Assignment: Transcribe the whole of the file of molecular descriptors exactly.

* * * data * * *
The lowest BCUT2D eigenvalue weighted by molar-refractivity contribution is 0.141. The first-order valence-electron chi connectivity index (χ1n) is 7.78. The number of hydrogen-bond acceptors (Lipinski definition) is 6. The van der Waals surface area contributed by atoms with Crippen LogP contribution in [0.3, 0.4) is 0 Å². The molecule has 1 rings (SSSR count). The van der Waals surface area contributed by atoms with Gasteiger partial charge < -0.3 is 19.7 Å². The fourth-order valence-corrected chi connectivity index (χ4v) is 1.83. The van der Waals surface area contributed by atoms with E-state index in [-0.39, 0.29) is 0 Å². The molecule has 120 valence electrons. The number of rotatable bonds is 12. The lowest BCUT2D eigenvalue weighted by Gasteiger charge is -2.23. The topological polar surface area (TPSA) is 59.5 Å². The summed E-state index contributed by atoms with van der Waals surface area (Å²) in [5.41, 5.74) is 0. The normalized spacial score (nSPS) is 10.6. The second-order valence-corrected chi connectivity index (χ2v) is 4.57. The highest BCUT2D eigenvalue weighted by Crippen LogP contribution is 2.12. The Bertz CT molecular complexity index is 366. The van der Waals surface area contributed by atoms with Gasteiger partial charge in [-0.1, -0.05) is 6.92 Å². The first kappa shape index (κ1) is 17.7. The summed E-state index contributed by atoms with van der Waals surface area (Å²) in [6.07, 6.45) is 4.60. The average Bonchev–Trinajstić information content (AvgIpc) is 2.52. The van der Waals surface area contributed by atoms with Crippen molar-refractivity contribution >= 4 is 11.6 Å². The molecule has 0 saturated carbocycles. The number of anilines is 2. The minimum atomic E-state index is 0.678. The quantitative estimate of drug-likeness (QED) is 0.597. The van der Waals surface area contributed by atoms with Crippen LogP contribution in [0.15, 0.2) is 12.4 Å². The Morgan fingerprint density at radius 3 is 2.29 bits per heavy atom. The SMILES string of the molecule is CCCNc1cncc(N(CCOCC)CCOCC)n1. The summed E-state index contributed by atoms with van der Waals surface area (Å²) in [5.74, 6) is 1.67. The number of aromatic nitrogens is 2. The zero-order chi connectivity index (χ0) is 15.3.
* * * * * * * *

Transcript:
The lowest BCUT2D eigenvalue weighted by molar-refractivity contribution is 0.141. The first-order valence-electron chi connectivity index (χ1n) is 7.78. The number of hydrogen-bond acceptors (Lipinski definition) is 6. The van der Waals surface area contributed by atoms with Crippen LogP contribution in [0.3, 0.4) is 0 Å². The molecule has 1 rings (SSSR count). The van der Waals surface area contributed by atoms with Gasteiger partial charge < -0.3 is 19.7 Å². The fourth-order valence-corrected chi connectivity index (χ4v) is 1.83. The van der Waals surface area contributed by atoms with E-state index in [-0.39, 0.29) is 0 Å². The molecule has 120 valence electrons. The number of rotatable bonds is 12. The lowest BCUT2D eigenvalue weighted by Gasteiger charge is -2.23. The topological polar surface area (TPSA) is 59.5 Å². The summed E-state index contributed by atoms with van der Waals surface area (Å²) in [5.41, 5.74) is 0. The normalized spacial score (nSPS) is 10.6. The second-order valence-corrected chi connectivity index (χ2v) is 4.57. The highest BCUT2D eigenvalue weighted by Crippen LogP contribution is 2.12. The Bertz CT molecular complexity index is 366. The van der Waals surface area contributed by atoms with Gasteiger partial charge in [-0.1, -0.05) is 6.92 Å². The first kappa shape index (κ1) is 17.7. The summed E-state index contributed by atoms with van der Waals surface area (Å²) in [6.07, 6.45) is 4.60. The average Bonchev–Trinajstić information content (AvgIpc) is 2.52. The van der Waals surface area contributed by atoms with Crippen molar-refractivity contribution >= 4 is 11.6 Å². The molecule has 0 saturated carbocycles. The number of anilines is 2. The minimum atomic E-state index is 0.678. The quantitative estimate of drug-likeness (QED) is 0.597. The van der Waals surface area contributed by atoms with Crippen LogP contribution in [0.15, 0.2) is 12.4 Å². The Morgan fingerprint density at radius 3 is 2.29 bits per heavy atom. The SMILES string of the molecule is CCCNc1cncc(N(CCOCC)CCOCC)n1. The summed E-state index contributed by atoms with van der Waals surface area (Å²) in [5.74, 6) is 1.67. The number of aromatic nitrogens is 2. The zero-order chi connectivity index (χ0) is 15.3.